Paula was shocked and angry at herself when she suddenly saw her husband had never wanted what she would call a real relationship with her. She’d kept herself deaf and blind for thirty years.

What she’d heard and thought.

When they were dating, he’d said he’d thought she was a good woman and he valued her. All the years they’d been married, when she’d pinned him down, he’d say she was okay and he needed her and would never let her leave.

She’d heard and thought those words meant the same thing to him as they had to her: love and marriage meant an equal partnership, listening to each other, valuing each other’s opinions, giving each other what made the other person happy and loved, bearing the burdens equally, making decisions together, kindness, caring, etc.

The relationship he really wanted; insisted on.

Usually he let her believe that fantasy but sometimes he told her straightforwardly: he was her lord and master, her purpose in life was to do what he wanted – to run his errands, to cook and clean for him and anyone he chose to bring to their home, to earn money and give him complete control of it, and to wait silently for him to tell her when he wanted her to do something for him. Seemed clear enough to him.

He was always negative, critical and demeaning. She never did enough, no matter how much she’d done. He was too busy and important to clean up anything so she had to do all the cleaning, all the errands, all the chores. Even worse, he showed he wasn’t interested when she gave opinions. Of course he was angry, she wouldn’t shut up and submit, and she wanted him to do things he didn’t want to.

Paula had found excuses for these rare moments of candor and clarification of what he’d meant.

She minimized the truth and assumed he simply was speaking unclearly or he didn’t really understand how much he’d hurt her feelings. She couldn’t imagine anyone could be so different from her; didn’t care what she thought or wanted, didn’t want a wonderful relationship with a partner and helpmate, didn’t want a real marriage.

She’d never listened to his words, never counted all his actions that showed how he really thought and felt. She’d ignored the thousands of times he stuck her with verbal and emotional needles when he wasn’t physically or sexually brutalizing her. She minimized never receiving birthday or Christmas presents. She wouldn’t accept his actions as bullying and abuse. After all, he’d said he cared and valued her.

That way, she could maintain her illusion that they wanted the same thing; her ideal of a real relationship.

She realized he’d known from the beginning what he’d wanted and how to use her.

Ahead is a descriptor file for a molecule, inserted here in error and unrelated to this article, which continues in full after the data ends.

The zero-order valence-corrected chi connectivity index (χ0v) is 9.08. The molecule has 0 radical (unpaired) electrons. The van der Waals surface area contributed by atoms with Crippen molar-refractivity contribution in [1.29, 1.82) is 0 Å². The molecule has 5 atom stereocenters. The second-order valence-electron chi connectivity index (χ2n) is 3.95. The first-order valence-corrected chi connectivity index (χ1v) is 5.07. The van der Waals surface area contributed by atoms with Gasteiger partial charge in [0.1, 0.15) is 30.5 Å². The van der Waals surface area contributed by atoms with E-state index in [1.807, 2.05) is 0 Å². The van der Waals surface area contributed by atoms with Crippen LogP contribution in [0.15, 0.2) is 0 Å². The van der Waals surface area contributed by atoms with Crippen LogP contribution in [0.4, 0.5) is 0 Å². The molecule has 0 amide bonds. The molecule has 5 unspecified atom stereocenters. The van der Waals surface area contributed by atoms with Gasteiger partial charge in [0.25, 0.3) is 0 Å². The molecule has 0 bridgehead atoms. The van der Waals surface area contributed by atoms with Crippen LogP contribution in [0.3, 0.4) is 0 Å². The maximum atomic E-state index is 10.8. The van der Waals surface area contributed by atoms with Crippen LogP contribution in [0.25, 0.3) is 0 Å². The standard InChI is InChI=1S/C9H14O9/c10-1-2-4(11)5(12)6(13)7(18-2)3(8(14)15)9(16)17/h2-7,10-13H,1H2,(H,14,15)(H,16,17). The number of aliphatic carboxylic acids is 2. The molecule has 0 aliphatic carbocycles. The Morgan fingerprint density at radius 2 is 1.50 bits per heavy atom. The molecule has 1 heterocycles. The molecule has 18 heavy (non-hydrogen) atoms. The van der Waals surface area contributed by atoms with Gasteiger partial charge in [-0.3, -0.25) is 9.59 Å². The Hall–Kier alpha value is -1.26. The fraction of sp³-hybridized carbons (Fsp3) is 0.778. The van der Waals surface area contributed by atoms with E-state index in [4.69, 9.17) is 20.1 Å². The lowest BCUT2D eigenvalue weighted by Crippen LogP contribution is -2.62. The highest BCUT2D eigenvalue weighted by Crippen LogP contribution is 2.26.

Usually he was content to let her believe her delusions so he could use and abuse her. Usually he lied by omission; by not setting her straight when he saw she’d misunderstood what he really intended. He excused that by saying he hadn’t openly lied. He justified himself by saying he’d told her the truth a few times. It wasn’t his fault she chose not to hear, pay attention or count it. She’d blinded by her own hopes and wishes. Her fault for wanting something different from him and her problem.

He didn’t care about her as a person.

He valued her only for the work she could do for him and for being willing to endure being beaten any time he felt like beating her. She was a useful tool and he wasn’t going to part with her. He’ll use every excuse or justification, every threat to keep her in line. If she wanted to get away she’d have to do it based on her judgment and against his will.

Once Paula’s ears and eyes were opened, once she counted the pain and torment she’d endured, she had to get free.

She felt so stupid and guilty. She’d wasted so many years of her life but she wasn’t going to waste any more. He’d always said he’d never agree to her leaving; he wouldn’t let his right arm go. She knew he meant he’d never let go of his servant, his slave, the source of his money. She’d have to break free against his will and probably in defiance of their adult children.

She’d been strong enough to endure slavery; she be strong enough to fight for and enjoy freedom.

Of course, there are many complications depending on your situation. The best way to learn how to take power in your life and to be the person you want to be is to hire Dr. Ben for personalized coaching and counseling so you can:

  1. Develop the strength, courage, will and determination to be and to act your best resolutely, diligently and effectively.

  2. Develop a plan and master the skills necessary to create the life your spirit has always hungered for.

Since all tactics depend on the situation, call me at 1-877-8Bullies for expert counseling and coaching by phone or Skype.

AuthorBen Leichtling